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Biomarker Measurement Has Mixed Predictive Value

Only modest value seen for postmenopausal CHD; may improve heart failure risk stratification in older adults

TUESDAY, May 4 (HealthDay News) -- Biomarker measurement may result in only modest improvement in coronary heart disease risk prediction in postmenopausal women, but inflammatory biomarkers are associated with heart failure risk in older adults, and measurement may improve heart failure risk stratification, according to two studies published in the May 11 issue of the Journal of the American College of Cardiology.

Hyeon Chang Kim, M.D., of Northwestern University in Chicago, and colleagues assessed the associations of traditional risk factors and 18 biomarkers in a nested case-control study of postmenopausal women who were enrolled in the Women's Health Initiative Hormone Trials: 321 patients with coronary heart disease and 743 controls. They found that traditional risk factors accounted for the majority of risk prediction content, and that the 18 biomarkers -- evaluated individually and in multi-marker predictive models -- only moderately improved risk prediction.

Andreas Kalogeropoulos, M.D., of Emory University in Atlanta, and colleagues assessed the association of baseline serum concentrations of interleukin-6 (IL-6), tumor necrosis factor-α (TNF-α), and C-reactive protein (CRP) with incident heart failure in 2,610 older adults, 311 of whom developed heart failure during a median follow-up of 9.4 years. They found that doubling of concentrations of IL-6, TNF-α, and CRP were associated with increased heart failure risks of 29 (P < 0.001), 46 (P < 0.001), and 9 percent (P = 0.087), respectively. However, in models including all three markers, they found that only elevated IL-6 and TNF-α remained significant.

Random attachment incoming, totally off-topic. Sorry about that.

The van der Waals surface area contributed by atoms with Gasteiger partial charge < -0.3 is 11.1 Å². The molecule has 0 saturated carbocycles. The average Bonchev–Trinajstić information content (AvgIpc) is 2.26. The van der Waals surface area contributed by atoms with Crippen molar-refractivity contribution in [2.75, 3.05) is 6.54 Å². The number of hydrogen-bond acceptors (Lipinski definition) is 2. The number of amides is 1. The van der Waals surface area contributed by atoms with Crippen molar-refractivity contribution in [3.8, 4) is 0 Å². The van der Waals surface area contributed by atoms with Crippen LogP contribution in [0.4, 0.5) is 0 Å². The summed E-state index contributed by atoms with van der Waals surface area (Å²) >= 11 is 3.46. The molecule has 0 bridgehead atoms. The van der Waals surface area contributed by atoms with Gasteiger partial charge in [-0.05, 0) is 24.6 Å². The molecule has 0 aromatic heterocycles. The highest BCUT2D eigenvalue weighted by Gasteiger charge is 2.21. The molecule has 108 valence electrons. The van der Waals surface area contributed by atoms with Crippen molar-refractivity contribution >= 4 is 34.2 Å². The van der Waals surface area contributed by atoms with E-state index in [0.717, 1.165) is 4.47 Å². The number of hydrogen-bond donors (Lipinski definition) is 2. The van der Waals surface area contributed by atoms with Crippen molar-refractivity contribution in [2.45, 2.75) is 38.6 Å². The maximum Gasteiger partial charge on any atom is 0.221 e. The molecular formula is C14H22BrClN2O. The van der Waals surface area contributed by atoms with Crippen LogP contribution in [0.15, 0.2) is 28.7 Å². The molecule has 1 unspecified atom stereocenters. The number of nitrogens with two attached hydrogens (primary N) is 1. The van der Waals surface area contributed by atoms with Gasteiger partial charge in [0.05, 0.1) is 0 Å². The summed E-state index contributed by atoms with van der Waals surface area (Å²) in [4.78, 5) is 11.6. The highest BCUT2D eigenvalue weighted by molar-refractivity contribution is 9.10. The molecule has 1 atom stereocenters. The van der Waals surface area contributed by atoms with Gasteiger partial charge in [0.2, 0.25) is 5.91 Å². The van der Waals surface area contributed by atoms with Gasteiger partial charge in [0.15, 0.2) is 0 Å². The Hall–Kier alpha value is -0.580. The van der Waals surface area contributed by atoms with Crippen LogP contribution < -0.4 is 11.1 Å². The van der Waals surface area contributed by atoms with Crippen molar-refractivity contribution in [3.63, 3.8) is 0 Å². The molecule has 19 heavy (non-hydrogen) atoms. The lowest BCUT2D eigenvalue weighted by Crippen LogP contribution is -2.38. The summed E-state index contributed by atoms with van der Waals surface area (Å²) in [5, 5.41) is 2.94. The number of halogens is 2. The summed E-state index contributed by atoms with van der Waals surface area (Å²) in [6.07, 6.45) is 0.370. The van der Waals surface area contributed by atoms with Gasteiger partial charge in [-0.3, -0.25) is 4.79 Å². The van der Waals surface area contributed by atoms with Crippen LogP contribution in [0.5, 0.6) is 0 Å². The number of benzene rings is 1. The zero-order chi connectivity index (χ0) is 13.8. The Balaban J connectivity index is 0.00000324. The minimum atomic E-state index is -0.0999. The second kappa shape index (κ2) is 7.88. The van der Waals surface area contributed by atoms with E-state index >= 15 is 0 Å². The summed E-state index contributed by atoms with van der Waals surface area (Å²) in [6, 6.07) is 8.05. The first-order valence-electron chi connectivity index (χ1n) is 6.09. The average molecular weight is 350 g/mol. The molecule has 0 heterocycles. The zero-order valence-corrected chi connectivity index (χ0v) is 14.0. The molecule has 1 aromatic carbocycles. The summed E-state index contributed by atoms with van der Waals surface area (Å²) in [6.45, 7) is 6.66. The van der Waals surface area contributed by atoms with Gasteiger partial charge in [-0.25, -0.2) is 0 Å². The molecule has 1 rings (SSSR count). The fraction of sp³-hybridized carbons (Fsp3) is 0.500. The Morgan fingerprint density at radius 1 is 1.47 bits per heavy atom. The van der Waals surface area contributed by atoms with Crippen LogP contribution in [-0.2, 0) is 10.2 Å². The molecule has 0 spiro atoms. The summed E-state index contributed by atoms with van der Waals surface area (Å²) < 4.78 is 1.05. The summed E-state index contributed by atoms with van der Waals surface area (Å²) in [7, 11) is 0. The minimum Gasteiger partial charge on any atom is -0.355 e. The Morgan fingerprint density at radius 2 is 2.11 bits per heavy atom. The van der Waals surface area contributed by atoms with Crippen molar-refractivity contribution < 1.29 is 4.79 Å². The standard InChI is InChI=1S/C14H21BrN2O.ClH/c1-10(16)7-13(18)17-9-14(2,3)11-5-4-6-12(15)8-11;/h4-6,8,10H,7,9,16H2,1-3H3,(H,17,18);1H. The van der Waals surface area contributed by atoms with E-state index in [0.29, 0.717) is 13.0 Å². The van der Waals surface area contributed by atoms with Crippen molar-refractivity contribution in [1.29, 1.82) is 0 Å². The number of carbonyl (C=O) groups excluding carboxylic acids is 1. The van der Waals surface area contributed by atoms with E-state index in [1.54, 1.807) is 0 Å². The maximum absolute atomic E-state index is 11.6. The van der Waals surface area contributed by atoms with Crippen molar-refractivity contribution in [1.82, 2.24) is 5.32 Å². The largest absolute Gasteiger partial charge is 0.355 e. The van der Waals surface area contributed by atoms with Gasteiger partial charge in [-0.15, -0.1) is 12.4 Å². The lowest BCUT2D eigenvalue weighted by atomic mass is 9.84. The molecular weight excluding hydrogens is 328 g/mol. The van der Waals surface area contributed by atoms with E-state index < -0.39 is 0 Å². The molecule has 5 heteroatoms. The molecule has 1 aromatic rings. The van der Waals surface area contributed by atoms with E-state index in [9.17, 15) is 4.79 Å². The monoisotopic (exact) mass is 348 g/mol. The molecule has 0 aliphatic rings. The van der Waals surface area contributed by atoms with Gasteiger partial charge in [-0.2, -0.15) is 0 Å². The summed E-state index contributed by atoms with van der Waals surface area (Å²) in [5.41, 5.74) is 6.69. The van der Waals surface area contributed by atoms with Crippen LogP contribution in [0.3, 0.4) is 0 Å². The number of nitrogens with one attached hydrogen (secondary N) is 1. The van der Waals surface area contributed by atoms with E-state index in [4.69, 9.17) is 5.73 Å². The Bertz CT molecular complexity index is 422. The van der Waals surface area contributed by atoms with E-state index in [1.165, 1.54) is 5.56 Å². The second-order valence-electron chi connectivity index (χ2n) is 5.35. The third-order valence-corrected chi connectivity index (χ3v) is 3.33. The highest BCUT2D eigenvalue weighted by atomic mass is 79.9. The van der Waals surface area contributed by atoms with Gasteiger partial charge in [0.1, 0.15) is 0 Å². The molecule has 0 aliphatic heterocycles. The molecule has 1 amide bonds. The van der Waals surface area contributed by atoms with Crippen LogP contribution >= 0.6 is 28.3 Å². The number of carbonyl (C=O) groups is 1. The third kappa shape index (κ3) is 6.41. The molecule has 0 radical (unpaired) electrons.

"Rather than risk factors and biomarkers, which seem unlikely to ever achieve the diagnostic precision to be useful in individualized patient management, emphasis probably should be placed on more precise early diagnosis of the functional and structural disease likely to progress," writes the author of an editorial accompanying the second study.

A co-author of the first study disclosed financial ties to several pharmaceutical companies.

Abstract - Kim
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Abstract - Kalogeropoulos
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